Glossary of Terms: Jeffrey C. Alexander

Glossary of Terms to Supplement Jeffrey C. Alexander’s ‘The Fate of the Dramatic in Modern Society: Social Theory and the Theatrical Avant-Garde’

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◦          alienation effect (Verfremdungseffekt)

A strategy conceptualized by Bertolt Brecht to combat what he saw as a dangerously manipulative tendency in bourgeois theater. The alienation effect seeks to distance audiences from emotional involvement in performances by exposing dramatic techniques of verisimilitude as mere theatrical artifice, thereby jolting viewers from their suspension of disbelief. The result of this estrangement is a lack of emotional and psychological identification between audience and dramatic characters.

◦          cultural pragmatics

Theorized by Jeffrey Alexander as the social process by which people—consciously or unconsciously, individually or in concert—display for others the meaning of their social situation. In early societies, actors performed rituals and unproblematically communicated meaning in a way that affirmed the group’s identity without having their performances’ authenticity questioned. However, in our contemporary world, where society has complexified and fragmented in terms of its fundamental narratives, beliefs and values, social performances present new challenges. In order for a social performance to be effective in the modern world, (1) its cultural meaning must be understood, and (2) it must be accepted as authentic (i.e., sincere, plausible, natural, unfeigned) by its audience. In order for these two conditions to obtain, an actor must integrate the elements of social performance. When this is accomplished, the audience is fused with the actor and her script; meaning is successfully communicated and the performance is deemed authentic by the audience.


◦          de-fusion/re-fusion

In Jeffrey Alexander’s theory of cultural pragmatics, early societies—with their simpler forms of collective organization and shared narratives, beliefs, and values—maintain a high degree of fusion with regard to the elements of social performance. However, as societies have become more complex, differentiated, and fragmented, the elements of social performance have become de-fused. To perform effectively in the contemporary world, actors must engage in the re-fusion of these elements. To the extent social performances are re-fused, they are effective; to the degree they remain de-fused, they seem artificial, contrived, inauthentic, and are ineffective.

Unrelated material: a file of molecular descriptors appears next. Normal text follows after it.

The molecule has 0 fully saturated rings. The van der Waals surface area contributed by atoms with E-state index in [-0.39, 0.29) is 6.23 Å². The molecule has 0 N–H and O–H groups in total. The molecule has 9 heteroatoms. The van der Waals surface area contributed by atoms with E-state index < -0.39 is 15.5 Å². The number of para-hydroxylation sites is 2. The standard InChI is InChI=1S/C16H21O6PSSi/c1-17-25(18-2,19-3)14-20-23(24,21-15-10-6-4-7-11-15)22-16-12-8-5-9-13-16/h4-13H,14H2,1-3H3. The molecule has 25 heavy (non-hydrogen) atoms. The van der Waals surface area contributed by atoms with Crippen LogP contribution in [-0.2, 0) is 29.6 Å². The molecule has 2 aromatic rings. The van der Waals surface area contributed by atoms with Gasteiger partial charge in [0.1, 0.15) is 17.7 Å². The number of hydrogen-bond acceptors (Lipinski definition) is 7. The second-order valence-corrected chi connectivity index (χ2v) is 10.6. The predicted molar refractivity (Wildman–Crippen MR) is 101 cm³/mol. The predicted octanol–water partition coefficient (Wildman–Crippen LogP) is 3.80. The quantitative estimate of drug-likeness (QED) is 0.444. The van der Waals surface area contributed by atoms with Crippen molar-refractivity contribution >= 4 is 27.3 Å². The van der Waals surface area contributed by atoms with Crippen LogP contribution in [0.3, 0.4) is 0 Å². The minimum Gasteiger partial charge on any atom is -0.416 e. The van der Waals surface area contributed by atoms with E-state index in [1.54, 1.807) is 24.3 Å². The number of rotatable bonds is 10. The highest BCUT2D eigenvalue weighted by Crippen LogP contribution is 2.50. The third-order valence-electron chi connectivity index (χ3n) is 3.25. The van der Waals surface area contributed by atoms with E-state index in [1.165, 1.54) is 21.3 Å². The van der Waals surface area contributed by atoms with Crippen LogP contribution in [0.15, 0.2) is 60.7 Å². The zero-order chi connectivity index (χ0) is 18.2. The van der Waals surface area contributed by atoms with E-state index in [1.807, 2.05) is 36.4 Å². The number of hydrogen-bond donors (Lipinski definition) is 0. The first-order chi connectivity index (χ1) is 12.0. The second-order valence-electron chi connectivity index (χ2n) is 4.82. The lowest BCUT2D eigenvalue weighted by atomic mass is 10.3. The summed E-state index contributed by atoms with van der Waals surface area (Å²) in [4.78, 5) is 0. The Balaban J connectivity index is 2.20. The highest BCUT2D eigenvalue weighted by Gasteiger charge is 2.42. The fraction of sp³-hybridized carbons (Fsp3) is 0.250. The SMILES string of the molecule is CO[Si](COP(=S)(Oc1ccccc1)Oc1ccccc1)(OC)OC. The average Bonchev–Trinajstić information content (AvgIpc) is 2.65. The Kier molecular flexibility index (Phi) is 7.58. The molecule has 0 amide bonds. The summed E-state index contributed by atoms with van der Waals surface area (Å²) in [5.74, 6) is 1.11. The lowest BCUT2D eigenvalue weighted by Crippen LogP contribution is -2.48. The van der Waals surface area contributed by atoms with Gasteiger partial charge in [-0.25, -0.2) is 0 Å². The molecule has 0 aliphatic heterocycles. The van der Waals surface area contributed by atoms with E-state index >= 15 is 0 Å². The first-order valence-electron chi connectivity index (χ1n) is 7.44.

◦          elements of social performance

In Jeffrey Alexander’s theory of cultural pragmatics there are a number of elements that must be successfully brought together—fused—during a social performance in order for the performance to succeed in both communicating its meaning and establishing its authenticity: (1) background representations—the shared narratives, beliefs, values, and symbolic associations of a particular group or culture; (2) scripts—the specific background representations that are called upon and organized during a specific social performance; (3) actors—the embodied performer(s) of the social performance; (4) audience—those who observe and decode the social performance; because audiences in modern society are frequently fragmented in the sense of holding different values and being composed of divergent interpretive constitutions, different portions of the audience may experience different degrees of psychological identification with a performance; (5) means of symbolic production—the physical place of a social performance, the mode of transmission (live performance; radio, television, or online broadcast; print media; etc.) as well as the props used to convey meaning (e.g., make-up, clothing, flowers, a stage, a rifle, back-drops, lighting, a scepter, etc.); (6) mise-en-scène—the temporal and spatial arrangement and choreography of a social performance; and (7) social power—the political, economic, and status differentials that exist within a society profoundly affect who has access to what means of symbolic production, who can legitimately say what in a given context, and even what audiences have access to a particular performance.